Process Biochemistry, Vol.41, No.7, 1602-1607, 2006
Comparison of cationic demand between olive wood organosolv pulp and eucaliptus kraft pulp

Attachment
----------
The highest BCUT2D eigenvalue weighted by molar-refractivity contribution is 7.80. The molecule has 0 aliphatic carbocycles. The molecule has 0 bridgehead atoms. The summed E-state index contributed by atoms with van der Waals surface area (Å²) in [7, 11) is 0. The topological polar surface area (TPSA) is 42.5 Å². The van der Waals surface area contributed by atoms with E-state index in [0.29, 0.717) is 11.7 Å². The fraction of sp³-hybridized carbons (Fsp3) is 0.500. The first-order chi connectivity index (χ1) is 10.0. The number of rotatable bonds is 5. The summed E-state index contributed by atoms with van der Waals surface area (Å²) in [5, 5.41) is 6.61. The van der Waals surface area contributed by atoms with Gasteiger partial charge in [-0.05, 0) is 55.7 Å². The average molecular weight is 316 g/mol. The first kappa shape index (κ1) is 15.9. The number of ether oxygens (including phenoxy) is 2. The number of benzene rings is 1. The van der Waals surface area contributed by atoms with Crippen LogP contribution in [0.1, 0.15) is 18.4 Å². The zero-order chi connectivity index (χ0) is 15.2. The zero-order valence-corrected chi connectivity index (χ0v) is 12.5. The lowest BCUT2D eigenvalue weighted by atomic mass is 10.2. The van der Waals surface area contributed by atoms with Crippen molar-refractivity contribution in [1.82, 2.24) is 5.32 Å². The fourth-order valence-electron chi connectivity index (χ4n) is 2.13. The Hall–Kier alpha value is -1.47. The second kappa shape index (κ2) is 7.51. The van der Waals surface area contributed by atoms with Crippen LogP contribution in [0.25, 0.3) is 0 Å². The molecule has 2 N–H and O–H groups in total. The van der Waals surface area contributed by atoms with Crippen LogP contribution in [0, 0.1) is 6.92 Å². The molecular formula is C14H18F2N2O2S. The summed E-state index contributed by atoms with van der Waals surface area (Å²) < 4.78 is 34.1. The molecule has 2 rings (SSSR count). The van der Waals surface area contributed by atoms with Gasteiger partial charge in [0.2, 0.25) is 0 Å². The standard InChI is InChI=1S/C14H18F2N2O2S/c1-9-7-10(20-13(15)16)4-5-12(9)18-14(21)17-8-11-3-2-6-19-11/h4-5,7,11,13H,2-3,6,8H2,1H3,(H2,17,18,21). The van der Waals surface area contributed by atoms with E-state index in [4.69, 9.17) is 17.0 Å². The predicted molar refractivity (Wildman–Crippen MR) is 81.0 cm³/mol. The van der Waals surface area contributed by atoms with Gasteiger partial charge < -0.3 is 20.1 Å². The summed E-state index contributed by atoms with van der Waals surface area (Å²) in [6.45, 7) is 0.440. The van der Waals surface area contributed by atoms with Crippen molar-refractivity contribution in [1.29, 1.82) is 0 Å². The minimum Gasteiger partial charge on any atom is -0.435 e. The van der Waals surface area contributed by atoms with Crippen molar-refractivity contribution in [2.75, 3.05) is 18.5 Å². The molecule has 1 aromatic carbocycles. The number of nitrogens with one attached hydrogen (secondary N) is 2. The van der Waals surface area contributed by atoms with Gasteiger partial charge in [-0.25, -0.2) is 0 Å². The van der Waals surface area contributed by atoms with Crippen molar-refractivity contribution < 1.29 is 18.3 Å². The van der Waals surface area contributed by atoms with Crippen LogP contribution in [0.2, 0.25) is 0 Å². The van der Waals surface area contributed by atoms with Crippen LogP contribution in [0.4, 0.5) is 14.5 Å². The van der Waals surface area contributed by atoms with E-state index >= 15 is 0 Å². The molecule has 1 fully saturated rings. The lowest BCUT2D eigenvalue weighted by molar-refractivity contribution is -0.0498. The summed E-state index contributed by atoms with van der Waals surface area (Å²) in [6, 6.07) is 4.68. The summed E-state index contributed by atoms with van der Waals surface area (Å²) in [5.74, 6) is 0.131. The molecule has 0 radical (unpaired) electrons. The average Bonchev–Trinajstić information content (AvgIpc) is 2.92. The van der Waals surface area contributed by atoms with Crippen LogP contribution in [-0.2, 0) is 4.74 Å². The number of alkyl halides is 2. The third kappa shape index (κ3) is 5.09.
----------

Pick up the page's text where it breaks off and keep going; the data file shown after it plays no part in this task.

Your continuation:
The present work has evaluated the variation of cationic demand in function of refining degree for two unbleached cellulosic pulps: a eucalyptus pulp proceeding from a kraft process and an olive wood pulp proceeding from an organosolv process. In the organosolv process, a mixture of ethanolamine, sodium hydroxide and water has been used. For each kind of pulp, fines percentage, weighted medium length of fines, specific surface, carboxyl group's content, water retention value and cationic demand in function of refining degree have been obtained. Cationic demand has been evaluated by means of colloidal titration. Results obtained suggest the use of olive wood organosolv pulp for industrial purposes need to be enhanced. To achieve the same refining degree than eucalyptus pulp, a lot of refining time was needed. It has been observed also that in eucalyptus pulp, polymer fixation by ionic exchange is higher than adsorption. On the other hand in olive pulp, adsorption of cationic polymers prevailed over electrostatic interactions. The great content of fines in olive pulp and its higher values of carboxyl group's density could explain this behaviour. (c) 2006 Elsevier Ltd. All rights reserved.